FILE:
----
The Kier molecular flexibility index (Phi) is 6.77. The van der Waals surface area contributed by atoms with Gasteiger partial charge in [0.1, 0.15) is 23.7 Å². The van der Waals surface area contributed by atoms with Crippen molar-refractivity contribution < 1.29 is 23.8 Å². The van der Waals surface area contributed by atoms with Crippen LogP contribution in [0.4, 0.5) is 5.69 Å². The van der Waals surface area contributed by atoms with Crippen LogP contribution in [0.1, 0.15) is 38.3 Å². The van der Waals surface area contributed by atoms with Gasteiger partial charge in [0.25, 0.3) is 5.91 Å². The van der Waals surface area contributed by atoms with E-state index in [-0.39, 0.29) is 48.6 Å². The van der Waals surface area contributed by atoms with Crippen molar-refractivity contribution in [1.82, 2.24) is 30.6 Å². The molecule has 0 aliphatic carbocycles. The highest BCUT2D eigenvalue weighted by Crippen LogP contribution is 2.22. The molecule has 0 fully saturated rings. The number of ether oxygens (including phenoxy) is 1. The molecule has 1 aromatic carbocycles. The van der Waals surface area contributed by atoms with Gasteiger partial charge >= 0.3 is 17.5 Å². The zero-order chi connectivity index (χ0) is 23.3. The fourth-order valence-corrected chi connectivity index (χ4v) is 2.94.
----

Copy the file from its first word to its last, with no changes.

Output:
The Kier molecular flexibility index (Phi) is 6.77. The van der Waals surface area contributed by atoms with Gasteiger partial charge in [0.1, 0.15) is 23.7 Å². The van der Waals surface area contributed by atoms with Crippen molar-refractivity contribution < 1.29 is 23.8 Å². The van der Waals surface area contributed by atoms with Crippen LogP contribution in [0.4, 0.5) is 5.69 Å². The van der Waals surface area contributed by atoms with Crippen LogP contribution in [0.1, 0.15) is 38.3 Å². The van der Waals surface area contributed by atoms with Gasteiger partial charge in [0.25, 0.3) is 5.91 Å². The van der Waals surface area contributed by atoms with E-state index in [-0.39, 0.29) is 48.6 Å². The van der Waals surface area contributed by atoms with Crippen molar-refractivity contribution in [1.82, 2.24) is 30.6 Å². The molecule has 0 aliphatic carbocycles. The highest BCUT2D eigenvalue weighted by Crippen LogP contribution is 2.22. The molecule has 0 fully saturated rings. The number of ether oxygens (including phenoxy) is 1. The molecule has 1 aromatic carbocycles. The van der Waals surface area contributed by atoms with Gasteiger partial charge >= 0.3 is 17.5 Å². The zero-order chi connectivity index (χ0) is 23.3. The fourth-order valence-corrected chi connectivity index (χ4v) is 2.94.